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Rethinking your shebang

Are you using #!/bin/{bash,zsh,sh} in your shebang? Most scripts that I have to deal with are, and it sucks. Let me show you why using #!/usr/bin/env {bash,zsh,sh} is better, most of the time. If you are already using #!/usr/bin/env, learn why you shouldn’t just use it blindly.

Why is /bin/bash bad?

First, it assumes that bash (or whatever you are using) is installed in that specific location, in every system it’s going to run. Although this is the case in most systems, there are exceptions. In OpenBSD, for example, bash is an optional package and is located at /usr/local/bin/bash.

But even if I’m using a system where bash is installed at /bin/bash, I might be using a different bash version, installed in a different location.

$ bash --version
version 4.3.33

$ /bin/bash --version
version 3.2.51

What’s happening here is that I used homebrew to install a newer version of bash, and all these homebrew packages are installed at /usr/local/bin/. If this script uses a bash 4 feature, it will fail just because it’s pointing directly to bash 3.

Using the $PATH instead

So, how does /usr/bin/env solve this problem? Well, instead of hard-coding a location, you are telling your script to look for bash in the system’s $PATH. That means it doesn’t matter where bash is, or how many different versions you have installed, as long as it’s in your $PATH, it will be found. This will solve both problems that I showed before.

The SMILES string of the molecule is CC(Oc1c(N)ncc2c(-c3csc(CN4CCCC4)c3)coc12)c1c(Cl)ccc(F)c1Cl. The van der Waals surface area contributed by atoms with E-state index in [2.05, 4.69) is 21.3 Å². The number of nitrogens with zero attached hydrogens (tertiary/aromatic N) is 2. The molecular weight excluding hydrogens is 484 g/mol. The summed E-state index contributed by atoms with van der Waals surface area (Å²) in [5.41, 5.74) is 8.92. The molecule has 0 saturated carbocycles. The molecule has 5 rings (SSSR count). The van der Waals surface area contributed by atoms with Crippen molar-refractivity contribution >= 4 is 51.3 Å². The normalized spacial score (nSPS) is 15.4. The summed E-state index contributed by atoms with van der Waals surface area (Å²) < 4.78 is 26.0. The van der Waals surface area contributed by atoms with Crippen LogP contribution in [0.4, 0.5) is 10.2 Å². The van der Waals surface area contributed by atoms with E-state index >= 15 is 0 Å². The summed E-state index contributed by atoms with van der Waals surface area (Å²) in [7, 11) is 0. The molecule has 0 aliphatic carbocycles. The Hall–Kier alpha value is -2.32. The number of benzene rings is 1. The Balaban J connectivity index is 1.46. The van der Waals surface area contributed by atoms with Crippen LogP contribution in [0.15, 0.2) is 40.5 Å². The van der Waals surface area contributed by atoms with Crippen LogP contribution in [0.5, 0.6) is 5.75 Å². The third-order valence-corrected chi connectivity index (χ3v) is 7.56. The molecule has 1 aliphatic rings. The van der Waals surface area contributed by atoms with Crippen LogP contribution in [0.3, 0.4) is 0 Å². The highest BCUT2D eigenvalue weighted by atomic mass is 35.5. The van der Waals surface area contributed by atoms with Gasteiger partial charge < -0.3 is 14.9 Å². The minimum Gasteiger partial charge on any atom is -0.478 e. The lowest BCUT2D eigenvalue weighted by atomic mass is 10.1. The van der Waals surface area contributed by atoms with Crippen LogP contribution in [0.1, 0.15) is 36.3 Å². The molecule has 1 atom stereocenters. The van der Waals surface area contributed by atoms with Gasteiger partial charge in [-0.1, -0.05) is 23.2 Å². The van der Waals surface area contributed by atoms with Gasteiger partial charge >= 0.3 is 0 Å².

$ export PATH=/bin/:$PATH
$ /usr/bin/env bash --version
version 3.2.51

$ export PATH=/usr/local/bin:$PATH
$ /usr/bin/env bash --version
version 4.3.33

Security concerns

As we are now using the $PATH to find what we want to execute, there are some (minor, I’d say) security concerns that need to be taken into consideration when we are dealing with a multi-user environment.
Let’s say I create a malicious script at /home/brianstorti/evil/bash and somehow trick you to add this directory to your path (e.g. export PATH=/home/brianstorti/evil/:$PATH). Now every time that env looks for bash in your $PATH, it will actually find my evil script.

And a last portability concern

Also, ironically, there is a portability issue that you have to keep in mind when using /usr/bin/env.
In some systems the shebang line processing will accept just one interpreter and one argument. This means that if, for instance, you want to run a Ruby script in warning mode, using #!/usr/bin/env ruby -w might fail.
env is the interpreter and ruby is the argument, so it tries to parse -w as a file name.


  • In most cases, using /usr/bin/env bash will be better than /bin/bash;
  • If you are running in a multi-user environment and security is a big concern, forget about /usr/bin/env (or anything that uses the $PATH, actually);
  • If you need an extra argument to your interpreter and you care about portability, /usr/bin/env may also give you some headaches.

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